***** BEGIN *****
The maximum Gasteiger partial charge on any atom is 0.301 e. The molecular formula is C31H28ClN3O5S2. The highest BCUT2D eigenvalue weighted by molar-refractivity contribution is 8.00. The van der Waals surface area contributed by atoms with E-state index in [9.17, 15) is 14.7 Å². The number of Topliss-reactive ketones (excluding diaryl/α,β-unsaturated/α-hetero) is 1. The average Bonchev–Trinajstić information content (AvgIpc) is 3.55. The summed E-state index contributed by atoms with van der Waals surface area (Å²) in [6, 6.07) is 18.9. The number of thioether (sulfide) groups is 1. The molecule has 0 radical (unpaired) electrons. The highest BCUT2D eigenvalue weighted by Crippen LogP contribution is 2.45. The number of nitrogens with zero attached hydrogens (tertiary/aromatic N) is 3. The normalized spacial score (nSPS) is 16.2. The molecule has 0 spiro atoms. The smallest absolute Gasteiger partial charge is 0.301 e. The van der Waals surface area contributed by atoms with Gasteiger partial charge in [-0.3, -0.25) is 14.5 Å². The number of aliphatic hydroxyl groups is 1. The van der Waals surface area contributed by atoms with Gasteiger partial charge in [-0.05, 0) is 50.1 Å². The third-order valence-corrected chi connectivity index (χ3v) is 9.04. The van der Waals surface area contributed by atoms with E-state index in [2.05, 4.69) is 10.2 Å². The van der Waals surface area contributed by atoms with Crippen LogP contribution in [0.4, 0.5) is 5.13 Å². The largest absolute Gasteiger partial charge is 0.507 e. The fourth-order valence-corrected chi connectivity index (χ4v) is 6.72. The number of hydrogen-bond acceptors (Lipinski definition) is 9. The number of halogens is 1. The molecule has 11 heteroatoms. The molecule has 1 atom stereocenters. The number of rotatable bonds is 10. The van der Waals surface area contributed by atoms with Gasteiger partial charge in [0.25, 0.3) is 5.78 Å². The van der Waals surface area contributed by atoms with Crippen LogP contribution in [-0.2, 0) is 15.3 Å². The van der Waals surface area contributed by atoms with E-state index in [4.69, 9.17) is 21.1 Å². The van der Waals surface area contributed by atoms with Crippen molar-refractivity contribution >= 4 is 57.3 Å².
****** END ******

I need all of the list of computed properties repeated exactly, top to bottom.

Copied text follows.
The maximum Gasteiger partial charge on any atom is 0.301 e. The molecular formula is C31H28ClN3O5S2. The highest BCUT2D eigenvalue weighted by molar-refractivity contribution is 8.00. The van der Waals surface area contributed by atoms with E-state index in [9.17, 15) is 14.7 Å². The number of Topliss-reactive ketones (excluding diaryl/α,β-unsaturated/α-hetero) is 1. The average Bonchev–Trinajstić information content (AvgIpc) is 3.55. The summed E-state index contributed by atoms with van der Waals surface area (Å²) in [6, 6.07) is 18.9. The number of thioether (sulfide) groups is 1. The molecule has 0 radical (unpaired) electrons. The highest BCUT2D eigenvalue weighted by Crippen LogP contribution is 2.45. The number of nitrogens with zero attached hydrogens (tertiary/aromatic N) is 3. The normalized spacial score (nSPS) is 16.2. The molecule has 0 spiro atoms. The smallest absolute Gasteiger partial charge is 0.301 e. The van der Waals surface area contributed by atoms with Gasteiger partial charge in [-0.3, -0.25) is 14.5 Å². The number of aliphatic hydroxyl groups is 1. The van der Waals surface area contributed by atoms with Gasteiger partial charge in [-0.05, 0) is 50.1 Å². The third-order valence-corrected chi connectivity index (χ3v) is 9.04. The van der Waals surface area contributed by atoms with E-state index in [2.05, 4.69) is 10.2 Å². The van der Waals surface area contributed by atoms with Crippen LogP contribution in [0.4, 0.5) is 5.13 Å². The largest absolute Gasteiger partial charge is 0.507 e. The fourth-order valence-corrected chi connectivity index (χ4v) is 6.72. The number of hydrogen-bond acceptors (Lipinski definition) is 9. The number of halogens is 1. The molecule has 11 heteroatoms. The molecule has 1 atom stereocenters. The number of rotatable bonds is 10. The van der Waals surface area contributed by atoms with Gasteiger partial charge in [0.25, 0.3) is 5.78 Å². The van der Waals surface area contributed by atoms with Crippen LogP contribution in [-0.2, 0) is 15.3 Å². The van der Waals surface area contributed by atoms with E-state index in [4.69, 9.17) is 21.1 Å². The van der Waals surface area contributed by atoms with Crippen molar-refractivity contribution >= 4 is 57.3 Å².